Buoyed by the knowledge that even our illustrious professor spent some little time with this text before actually understanding it, this post is basically going to be a collection of my impressions after reading the Four Quartets through a few times. These observations are likely to range from the intuitive to the inaccurate, but I am nonetheless confident that Tom, were he living, would take comfort in knowing that time doth not wither nor custom stale his infinite variety. Besides, every time an English student is baffled by Eliot, an angel gets its wings. Or something.
As I leapt into “Burnt Norton,” I was reminded forcefully of “Tradition and the Individual Talent.” There is a theme, not just of time (which I’ve beat to death all semester, but hey, so did the modernists) but of an interrelation of the past, present and future. They are bound up together. In the essay Eliot claimed that as the past shaped the future, so the present reshaped the past. The lines “Time present and time past/Are both perhaps present in time future,/And time future contained in time past” seem to say much the same thing to me.
There seems to be a great deal of play with binaries in the work. In particular the concept of the finite versus the infinite is played with over and over. The infinite, represented by the circle (an image repeated throughout the whole piece in various ways), is also connected intimately with… surprise! Time. Comparisons are drawn between the fluidity and circular (also seasonal) nature of time and the finite ideas of beginning and ending. The poem, in my opinion, favors the infinite as it often link beginning and end together – thus the circle again.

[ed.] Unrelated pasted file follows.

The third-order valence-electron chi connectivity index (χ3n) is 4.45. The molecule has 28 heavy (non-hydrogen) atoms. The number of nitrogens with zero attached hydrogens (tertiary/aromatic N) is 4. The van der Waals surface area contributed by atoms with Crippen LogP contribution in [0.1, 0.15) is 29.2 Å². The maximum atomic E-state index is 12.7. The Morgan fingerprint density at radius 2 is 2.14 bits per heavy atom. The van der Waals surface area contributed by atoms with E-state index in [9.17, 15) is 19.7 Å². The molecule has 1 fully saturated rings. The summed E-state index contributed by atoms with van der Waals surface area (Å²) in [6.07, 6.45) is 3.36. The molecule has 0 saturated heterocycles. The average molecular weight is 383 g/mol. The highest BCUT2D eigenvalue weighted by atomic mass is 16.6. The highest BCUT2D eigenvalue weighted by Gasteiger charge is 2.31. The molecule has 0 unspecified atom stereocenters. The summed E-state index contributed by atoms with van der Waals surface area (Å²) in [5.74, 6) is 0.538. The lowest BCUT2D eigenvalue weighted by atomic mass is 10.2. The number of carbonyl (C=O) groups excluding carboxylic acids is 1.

Other binaries that are explored at length are motion versus stillness, light versus darkness and sound versus silence. The references to sound caught my attention most as they included a host of different representations: singing, sounds of water (voices of the sea), clanging bells, et cetera. I think it’s interesting that while Eliot used onomatopoeia in other works, here he mentions noise without describing it in that way.
The whole poem was much more pleasant to fall into than The Wasteland. There certainly are some changes to his general philosophy. For example after his wicked lashing of marriage in The Wasteland, here he describes matrimony as “a dignified and commodious sacrament” in a better temper about that particular subject, certainly…
Eliot does use some interesting techniques. Sometimes he rhymes, mostly not. Here and there the poem feels like it speeds up. During a portion of East Coker he even slips into Middle English-y spelling. I don’t pretend to understand the significance of any of this beyond the fact that it looks and sounds pleasing to me. Obviously I have many questions. Not least of which is what in blue blazes did I read? I’m certain that with the help of some outside material (I intend to read more of the selection provided before Wednesday) we will leap into the meat of the work at length in class.